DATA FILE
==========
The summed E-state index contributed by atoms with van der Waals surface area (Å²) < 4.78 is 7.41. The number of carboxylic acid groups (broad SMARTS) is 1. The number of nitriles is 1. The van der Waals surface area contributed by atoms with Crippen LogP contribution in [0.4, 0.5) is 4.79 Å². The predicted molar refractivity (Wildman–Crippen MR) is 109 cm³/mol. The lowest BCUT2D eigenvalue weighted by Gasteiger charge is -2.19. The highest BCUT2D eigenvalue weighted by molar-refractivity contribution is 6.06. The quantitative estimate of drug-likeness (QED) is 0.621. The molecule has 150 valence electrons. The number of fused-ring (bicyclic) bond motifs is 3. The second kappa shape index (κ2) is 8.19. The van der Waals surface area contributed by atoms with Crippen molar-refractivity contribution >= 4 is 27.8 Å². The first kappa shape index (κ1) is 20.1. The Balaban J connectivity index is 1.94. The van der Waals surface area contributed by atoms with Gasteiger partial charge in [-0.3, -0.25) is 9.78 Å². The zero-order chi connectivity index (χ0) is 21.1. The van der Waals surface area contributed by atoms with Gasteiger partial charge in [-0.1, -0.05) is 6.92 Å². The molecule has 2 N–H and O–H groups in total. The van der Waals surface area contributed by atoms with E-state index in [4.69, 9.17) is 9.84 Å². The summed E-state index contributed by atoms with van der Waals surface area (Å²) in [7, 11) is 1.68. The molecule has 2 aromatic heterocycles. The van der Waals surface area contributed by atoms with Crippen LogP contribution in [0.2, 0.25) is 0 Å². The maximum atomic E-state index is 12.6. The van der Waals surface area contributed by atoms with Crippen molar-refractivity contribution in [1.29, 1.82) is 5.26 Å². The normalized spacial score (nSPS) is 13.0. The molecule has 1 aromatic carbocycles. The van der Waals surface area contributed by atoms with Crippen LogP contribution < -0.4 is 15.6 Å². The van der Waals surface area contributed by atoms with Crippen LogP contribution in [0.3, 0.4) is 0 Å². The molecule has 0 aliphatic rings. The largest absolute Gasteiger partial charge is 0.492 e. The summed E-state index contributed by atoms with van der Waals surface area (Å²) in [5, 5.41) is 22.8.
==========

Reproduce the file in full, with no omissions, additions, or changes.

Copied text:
The summed E-state index contributed by atoms with van der Waals surface area (Å²) < 4.78 is 7.41. The number of carboxylic acid groups (broad SMARTS) is 1. The number of nitriles is 1. The van der Waals surface area contributed by atoms with Crippen LogP contribution in [0.4, 0.5) is 4.79 Å². The predicted molar refractivity (Wildman–Crippen MR) is 109 cm³/mol. The lowest BCUT2D eigenvalue weighted by Gasteiger charge is -2.19. The highest BCUT2D eigenvalue weighted by molar-refractivity contribution is 6.06. The quantitative estimate of drug-likeness (QED) is 0.621. The molecule has 150 valence electrons. The number of fused-ring (bicyclic) bond motifs is 3. The second kappa shape index (κ2) is 8.19. The van der Waals surface area contributed by atoms with Crippen molar-refractivity contribution >= 4 is 27.8 Å². The first kappa shape index (κ1) is 20.1. The Balaban J connectivity index is 1.94. The van der Waals surface area contributed by atoms with Gasteiger partial charge in [-0.3, -0.25) is 9.78 Å². The zero-order chi connectivity index (χ0) is 21.1. The van der Waals surface area contributed by atoms with Gasteiger partial charge in [-0.1, -0.05) is 6.92 Å². The molecule has 2 N–H and O–H groups in total. The van der Waals surface area contributed by atoms with E-state index in [4.69, 9.17) is 9.84 Å². The summed E-state index contributed by atoms with van der Waals surface area (Å²) in [7, 11) is 1.68. The molecule has 2 aromatic heterocycles. The van der Waals surface area contributed by atoms with Crippen LogP contribution in [0.2, 0.25) is 0 Å². The maximum atomic E-state index is 12.6. The van der Waals surface area contributed by atoms with Crippen molar-refractivity contribution in [1.29, 1.82) is 5.26 Å². The normalized spacial score (nSPS) is 13.0. The molecule has 1 aromatic carbocycles. The van der Waals surface area contributed by atoms with Crippen LogP contribution < -0.4 is 15.6 Å². The van der Waals surface area contributed by atoms with Crippen LogP contribution in [0.3, 0.4) is 0 Å². The molecule has 0 aliphatic rings. The largest absolute Gasteiger partial charge is 0.492 e. The summed E-state index contributed by atoms with van der Waals surface area (Å²) in [5, 5.41) is 22.8.